Daddy Yankee has no formal music training, but he's become by far the most popular and critically acclaimed star in reggaeton, the upbeat urban hybrid of rap, salsa and Jamaican dancehall that has become the hottest Latin music trend since the so-called Latin explosion six years ago.
He has no business degree, but he runs his own label, El Cartel, and manages his real estate investments. He has no high-powered management firm to represent him, but he has embarked on the first major U.S. arena tour in the history of the genre. It includes a stop Friday at Staples Center.
His only training ground has been the hardscrabble San Juan barrios in Puerto Rico, which served as crucible both for the music and his disciplined personality. Though he confessed to feeling nervous on the eve of the tour's kickoff last month at New York's Madison Square Garden, the handsome rapper says he feels ready for the big time. "There's not a big difference between the music industry and the street world I come from," says Yankee, who still limps slightly from gunshots he took in the right leg as a teenager.
"You have the same characters; they just dress more elegantly and use a different language. On the street, they use a pistol to take your life. Here, a bad contract can take your life just the same.... So since I already know all these characters, I'm well prepared."
Now the question is: Is the rest of America ready for Daddy Yankee?
There's a lot riding on this tour, appropriately dubbed the "Who's Your Daddy?" tour, both for the artist and for reggaeton, a musical style mostly relegated to Puerto Rican ghettoes for most of the last 15 years.
If Yankee succeeds as a solo headline attraction, he will establish the commercial appeal of the genre. Observers say Yankee's success could open doors for other artists and encourage continued collaborations with mainstream English-language hip-hop stars, a linkage seen as crucial to reggaeton's future.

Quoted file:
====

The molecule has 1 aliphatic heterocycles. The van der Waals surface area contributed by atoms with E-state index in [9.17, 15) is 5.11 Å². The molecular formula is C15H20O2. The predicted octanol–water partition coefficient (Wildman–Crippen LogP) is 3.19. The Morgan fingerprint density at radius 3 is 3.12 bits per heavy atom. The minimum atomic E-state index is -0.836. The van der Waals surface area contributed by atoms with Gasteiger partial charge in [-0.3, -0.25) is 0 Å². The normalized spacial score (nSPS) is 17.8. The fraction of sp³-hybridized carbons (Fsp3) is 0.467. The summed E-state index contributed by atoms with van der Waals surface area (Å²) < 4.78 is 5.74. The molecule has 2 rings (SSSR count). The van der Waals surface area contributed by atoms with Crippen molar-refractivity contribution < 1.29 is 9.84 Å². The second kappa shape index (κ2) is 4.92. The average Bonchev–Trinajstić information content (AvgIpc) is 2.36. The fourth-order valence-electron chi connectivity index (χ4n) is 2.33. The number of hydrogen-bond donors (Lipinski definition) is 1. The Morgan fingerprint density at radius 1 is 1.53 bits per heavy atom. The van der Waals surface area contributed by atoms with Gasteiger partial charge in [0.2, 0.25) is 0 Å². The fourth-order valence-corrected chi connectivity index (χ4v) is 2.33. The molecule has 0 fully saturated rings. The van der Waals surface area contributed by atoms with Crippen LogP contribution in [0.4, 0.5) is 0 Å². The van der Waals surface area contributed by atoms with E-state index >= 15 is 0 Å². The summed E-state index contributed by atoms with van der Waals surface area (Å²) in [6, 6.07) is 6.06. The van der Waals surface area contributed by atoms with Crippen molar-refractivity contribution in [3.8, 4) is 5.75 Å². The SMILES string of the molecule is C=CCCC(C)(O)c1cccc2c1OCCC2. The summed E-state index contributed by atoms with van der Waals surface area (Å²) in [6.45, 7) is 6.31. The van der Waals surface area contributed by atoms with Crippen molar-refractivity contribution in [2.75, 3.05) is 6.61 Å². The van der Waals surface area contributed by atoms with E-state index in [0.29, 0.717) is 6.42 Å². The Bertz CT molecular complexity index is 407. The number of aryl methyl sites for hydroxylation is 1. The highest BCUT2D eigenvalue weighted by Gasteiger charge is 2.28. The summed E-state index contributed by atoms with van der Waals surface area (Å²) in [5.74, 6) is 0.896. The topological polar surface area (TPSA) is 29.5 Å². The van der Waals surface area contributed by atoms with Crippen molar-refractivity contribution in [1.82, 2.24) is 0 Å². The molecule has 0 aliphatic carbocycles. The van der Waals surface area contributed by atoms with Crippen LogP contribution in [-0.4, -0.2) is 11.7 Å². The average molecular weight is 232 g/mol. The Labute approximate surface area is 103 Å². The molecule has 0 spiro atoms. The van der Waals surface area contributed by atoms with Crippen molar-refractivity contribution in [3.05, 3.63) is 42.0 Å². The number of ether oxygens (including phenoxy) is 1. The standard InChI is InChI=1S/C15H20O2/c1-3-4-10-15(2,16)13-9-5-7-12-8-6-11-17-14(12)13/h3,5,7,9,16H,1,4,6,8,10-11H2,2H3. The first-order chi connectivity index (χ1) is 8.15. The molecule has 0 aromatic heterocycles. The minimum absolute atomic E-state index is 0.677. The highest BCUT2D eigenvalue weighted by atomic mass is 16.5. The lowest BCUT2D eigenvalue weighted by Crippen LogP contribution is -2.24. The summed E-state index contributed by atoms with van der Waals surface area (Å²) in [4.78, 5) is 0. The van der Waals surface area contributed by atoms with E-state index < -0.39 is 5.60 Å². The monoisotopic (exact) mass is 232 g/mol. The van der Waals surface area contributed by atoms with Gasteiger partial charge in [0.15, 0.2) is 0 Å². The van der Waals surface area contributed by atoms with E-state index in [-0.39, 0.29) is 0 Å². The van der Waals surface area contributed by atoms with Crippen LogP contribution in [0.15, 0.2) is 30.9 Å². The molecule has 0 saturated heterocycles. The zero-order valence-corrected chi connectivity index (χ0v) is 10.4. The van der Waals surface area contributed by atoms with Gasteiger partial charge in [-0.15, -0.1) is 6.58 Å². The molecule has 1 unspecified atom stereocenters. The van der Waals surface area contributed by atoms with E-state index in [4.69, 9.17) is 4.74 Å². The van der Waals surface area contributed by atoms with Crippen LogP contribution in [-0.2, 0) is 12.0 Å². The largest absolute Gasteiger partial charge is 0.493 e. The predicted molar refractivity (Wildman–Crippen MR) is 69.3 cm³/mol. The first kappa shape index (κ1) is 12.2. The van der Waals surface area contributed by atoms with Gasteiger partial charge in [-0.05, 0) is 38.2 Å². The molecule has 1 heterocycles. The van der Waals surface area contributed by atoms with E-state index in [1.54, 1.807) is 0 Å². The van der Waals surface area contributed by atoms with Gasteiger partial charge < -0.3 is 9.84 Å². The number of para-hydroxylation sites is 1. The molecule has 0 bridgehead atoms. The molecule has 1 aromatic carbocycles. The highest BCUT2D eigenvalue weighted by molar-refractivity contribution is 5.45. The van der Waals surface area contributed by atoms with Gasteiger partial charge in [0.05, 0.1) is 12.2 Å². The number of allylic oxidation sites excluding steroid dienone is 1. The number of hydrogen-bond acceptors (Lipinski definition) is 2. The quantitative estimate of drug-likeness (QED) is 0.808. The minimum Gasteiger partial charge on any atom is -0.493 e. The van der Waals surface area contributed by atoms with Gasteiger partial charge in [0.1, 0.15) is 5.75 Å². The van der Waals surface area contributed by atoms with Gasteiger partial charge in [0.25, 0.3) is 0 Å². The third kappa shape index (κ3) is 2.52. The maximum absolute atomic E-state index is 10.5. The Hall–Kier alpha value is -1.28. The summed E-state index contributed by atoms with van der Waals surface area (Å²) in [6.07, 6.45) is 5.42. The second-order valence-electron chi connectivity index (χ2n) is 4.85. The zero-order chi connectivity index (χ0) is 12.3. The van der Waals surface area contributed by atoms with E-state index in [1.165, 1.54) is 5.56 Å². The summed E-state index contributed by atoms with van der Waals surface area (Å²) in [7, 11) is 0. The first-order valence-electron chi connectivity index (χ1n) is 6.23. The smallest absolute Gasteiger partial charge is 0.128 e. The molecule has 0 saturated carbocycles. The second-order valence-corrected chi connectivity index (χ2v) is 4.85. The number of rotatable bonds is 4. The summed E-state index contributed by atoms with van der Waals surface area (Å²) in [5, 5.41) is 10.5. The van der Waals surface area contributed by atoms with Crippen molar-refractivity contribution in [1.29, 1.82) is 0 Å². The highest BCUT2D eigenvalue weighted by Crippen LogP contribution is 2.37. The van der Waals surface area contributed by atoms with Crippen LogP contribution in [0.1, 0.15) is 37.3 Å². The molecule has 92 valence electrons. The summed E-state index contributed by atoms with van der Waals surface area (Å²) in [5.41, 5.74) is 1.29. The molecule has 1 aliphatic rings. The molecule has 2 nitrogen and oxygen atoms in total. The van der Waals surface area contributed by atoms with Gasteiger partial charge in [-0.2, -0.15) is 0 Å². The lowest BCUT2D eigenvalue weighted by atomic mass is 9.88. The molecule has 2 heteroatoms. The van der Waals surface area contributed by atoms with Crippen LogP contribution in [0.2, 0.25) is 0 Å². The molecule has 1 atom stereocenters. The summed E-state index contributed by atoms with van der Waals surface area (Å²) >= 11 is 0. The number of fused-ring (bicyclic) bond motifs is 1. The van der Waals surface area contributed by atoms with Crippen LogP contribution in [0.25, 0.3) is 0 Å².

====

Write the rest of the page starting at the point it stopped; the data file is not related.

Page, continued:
The recognition is long overdue, says Raquel Z. Rivera, author of the book "New York Ricans From the Hip-Hop Zone," a look at the historical nexus between Latinos and the hip-hop culture.
"At this point, Latinos are really happy that there is a figure within a genre somehow associated with hip-hop who has made it that big," says Rivera, who teaches sociology at Tufts University in Massachusetts.
"It's been a continual source of frustration that when hip-hop became commercial, then Latinos were written out of the history. It was hard to explain hip-hop as this multiethnic form, until Daddy Yankee made a claim on the music."
Daddy Yankee's solo career exploded last year with the success of "Gasolina," a bawdy dance hit from his critically respected sixth CD, "Barrio Fino" (Refined Ghetto), which has sold more than 1.5 million copies worldwide, according to his record label. In the last few weeks, he signed big record and publishing deals with Interscope and EMI, respectively.
Though his life has become hectic, he still finds time to write on the road. During a phone interview, he shared a bilingual line he had just scribbled in his hotel room, his Spanish marked by Puerto Rico's distinctive accent
\o7"You may not know Spanish, but you know Daddy Yankee / El que sin uso de estiroides, jitea mas que Giambi (Who without using steroids, has more hits than Giambi)."
Like hip-hop and salsa, reggaeton has its share of bragging about who's the best. But Yankee says he tries not to take his own rap too seriously.
"The most important thing about all this is not to think you're really something, you follow me?" says Yankee, whose stage name comes from Puerto Rican slang meaning powerful man. "Because, though it may seem ironic, this is all a fantasy, you follow me? You have to give the public the magic of your music, but you can never enter into that magic, because it'll hurt you. You've got to keep your feet on the ground."
His real name is Raymond Ayala, but he refuses to reveal much more about his personal life, even his age. He's married and has three children, that much is known. Most people guess he's in his late 20s.
As a student in a poor San Juan neighborhood, he was always picked to sing during traditional Christmas celebrations (parrandas) because everybody loved his voice. His father, a salsa percussionist, always encouraged his musical career. His strict mother, a manicurist and housewife, urged him to get a college degree. The disagreement led to some family strife, he recalls.
By 16, the young artist started making mix tapes in the underground reggaeton scene, selling $5 cassettes out of apartments in the projects.